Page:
Leo: And don't... This is good Dr. Mom. You're thinking, she says, remind people not to deactivate the phone of the dead person in case of second path of authentication. Keep the dongle alive! I would imagine, I don't know, but that a lot of loved ones... I mean, look, when you pass away there's a lot of cleanup anyway. Right? Um, but I would imagine a lot of loved ones, this is just one more area of cleanup. Facebook has a process... Facebook actually I think handles it well, where if you pass away your next of kin can notify Facebook and they'll take your Facebook page and turn it into a memorial. Right? Yeah.
Matthew: Which is good because then it doesn't... This happened to me, with this friend who passed away, once it’s memorialized it doesn't show up in the sort of recommended things. Because, at one point... This friend's page showed up and it was like, "Your friend is having a birthday!" And I was thinking, I'm pretty sure he's not. So maybe you could stop showing me that.
Leo: I feel so bad for Robin's daughter. There were trolls posting unpleasant images and terrible comments. Initially she asked her supporters to report the trolls, but then she realized that was a mistake and decided it was better for her just to delete her social media accounts entirely. She did not. She posted on Twitter, "I'm sorry, I should have risen above. Deleting this from my devices for a good long time, maybe forever. Time will tell. Goodbye." Can you imagine?
Jeff: It’s just awful, at a time when she should have received support...
Leo: Horrible, horrible people. And I'm sure most of the traffic was supportive and loving. But then these sad, bent people... It’s just... It’s...
Jeff: And the other thing that happens, I don't want to give the guy any attention, but I had an episode this week of trolling where someone used my identity to go after somebody else and I had to protect my reputation. What's really equally disturbing is the people who then egg it on. And take no responsibility for what they're doing.
Leo: That's just trolling, too.
Jeff: Exactly. There's someone from my... A very large important newspaper, and a very large important job there, who was gleeful about this trolling of this person. This prominent person who thought that I was...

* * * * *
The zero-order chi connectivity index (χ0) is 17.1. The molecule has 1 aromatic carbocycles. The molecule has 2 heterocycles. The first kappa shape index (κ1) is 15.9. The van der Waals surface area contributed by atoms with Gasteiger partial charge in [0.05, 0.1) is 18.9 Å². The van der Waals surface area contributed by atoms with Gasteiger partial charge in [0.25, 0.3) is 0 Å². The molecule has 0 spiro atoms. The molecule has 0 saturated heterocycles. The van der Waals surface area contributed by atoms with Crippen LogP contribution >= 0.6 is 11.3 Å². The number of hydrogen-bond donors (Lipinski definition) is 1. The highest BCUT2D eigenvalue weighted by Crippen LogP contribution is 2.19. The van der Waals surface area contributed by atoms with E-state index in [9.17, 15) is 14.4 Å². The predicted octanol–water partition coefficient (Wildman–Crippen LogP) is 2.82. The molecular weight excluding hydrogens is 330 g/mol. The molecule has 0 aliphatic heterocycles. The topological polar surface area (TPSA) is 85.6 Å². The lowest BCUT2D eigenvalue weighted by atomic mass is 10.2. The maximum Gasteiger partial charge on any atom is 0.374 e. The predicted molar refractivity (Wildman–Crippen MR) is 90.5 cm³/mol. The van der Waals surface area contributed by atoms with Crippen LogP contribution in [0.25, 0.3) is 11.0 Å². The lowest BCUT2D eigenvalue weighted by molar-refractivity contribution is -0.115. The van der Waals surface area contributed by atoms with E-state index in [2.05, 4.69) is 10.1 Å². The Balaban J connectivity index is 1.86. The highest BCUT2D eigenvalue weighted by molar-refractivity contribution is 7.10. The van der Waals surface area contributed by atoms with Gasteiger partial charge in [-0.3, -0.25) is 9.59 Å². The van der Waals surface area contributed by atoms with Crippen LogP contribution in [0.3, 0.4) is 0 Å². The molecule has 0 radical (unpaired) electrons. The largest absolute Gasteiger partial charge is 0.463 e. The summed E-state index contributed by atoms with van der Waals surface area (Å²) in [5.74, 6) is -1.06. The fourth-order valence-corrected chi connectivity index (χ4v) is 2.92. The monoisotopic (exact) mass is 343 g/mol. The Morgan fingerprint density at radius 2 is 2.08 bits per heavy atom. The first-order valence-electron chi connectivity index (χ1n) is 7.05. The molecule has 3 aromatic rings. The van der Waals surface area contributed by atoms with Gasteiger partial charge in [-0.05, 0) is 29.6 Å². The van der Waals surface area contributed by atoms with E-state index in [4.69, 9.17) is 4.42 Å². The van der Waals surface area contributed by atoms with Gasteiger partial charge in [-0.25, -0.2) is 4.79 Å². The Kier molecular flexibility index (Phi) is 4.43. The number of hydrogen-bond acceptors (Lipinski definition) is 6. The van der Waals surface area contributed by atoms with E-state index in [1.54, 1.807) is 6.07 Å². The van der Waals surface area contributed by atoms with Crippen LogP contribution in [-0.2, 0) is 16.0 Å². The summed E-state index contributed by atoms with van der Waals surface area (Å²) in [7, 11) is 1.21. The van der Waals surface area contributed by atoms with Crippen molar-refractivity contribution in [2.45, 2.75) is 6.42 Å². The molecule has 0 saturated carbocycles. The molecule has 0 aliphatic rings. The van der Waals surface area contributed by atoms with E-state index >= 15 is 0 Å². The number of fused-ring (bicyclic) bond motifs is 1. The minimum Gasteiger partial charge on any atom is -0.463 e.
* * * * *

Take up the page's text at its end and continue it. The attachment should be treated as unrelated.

Leo: Wait til it happens to you, big shot editor.
Jeff: Exactly. I went back at him today and I said, egging on the troll is trolling in it’self. You're an accessory to the crime. And I said, by the way, why don't you say the things that you just said straight to the face of this person and I put that person's twitter handle on there. Come on, big shot. You want to talk about how you don't like the person and how you're a troll, go ahead. You have any bazongas? You know it’s just depressing.
Leo: So so sad.
Matthew: A lot of these things start, you know, because it's seen as funny or it’s people just looking for lols as they call it, on 4chan. And then it just escalates, because everyone's trying to one up the other person. And then eventually it just... Descends into, you know... The most horrible thing possible.
Jeff: That's where Gina was talking about this problem and with twitter and I see some movement now, and I think you heard about this too Mathew or you linked to something about this, of having shared blacklists. That could turn ugly too. But... If the people you care about and you trust say, "I'm muting this person." And I would trust a list of who you two muted. You might have personal and individual reasons but probably that's a good indicator that says, "Let's just give them no attention." Because the one fuel to a troll is attention.
Leo: Even... Blocking them is fueling them to some degree, right? If they know they've been blocked.
Matthew: You're right about that. Flen Fleischmann wrote something about this idea and I was discussing it with him, and then wrote about it and it does have a lot going for it, I mean, the one big benefit is you don't have to rely on Twitter to figure out who to block or ban. You know, this is a much more sort of crowd sourced different groups can have their own shared lists. So it’s not like a master list of who's blocked, it’s different groups can come together and create their own. My theory is that those things can in, themselves, become tools of harassment. So, the, for example, someone wrote about being added to one of these block lists. I'm trying to remember her name now. Caroline... No, Create Perez, a British journalist. She was harassed on twitter and was quite critical of the way twitter handled it. She's actually on a blocked list, because she posted something that someone thought was offensive towards transgendered people.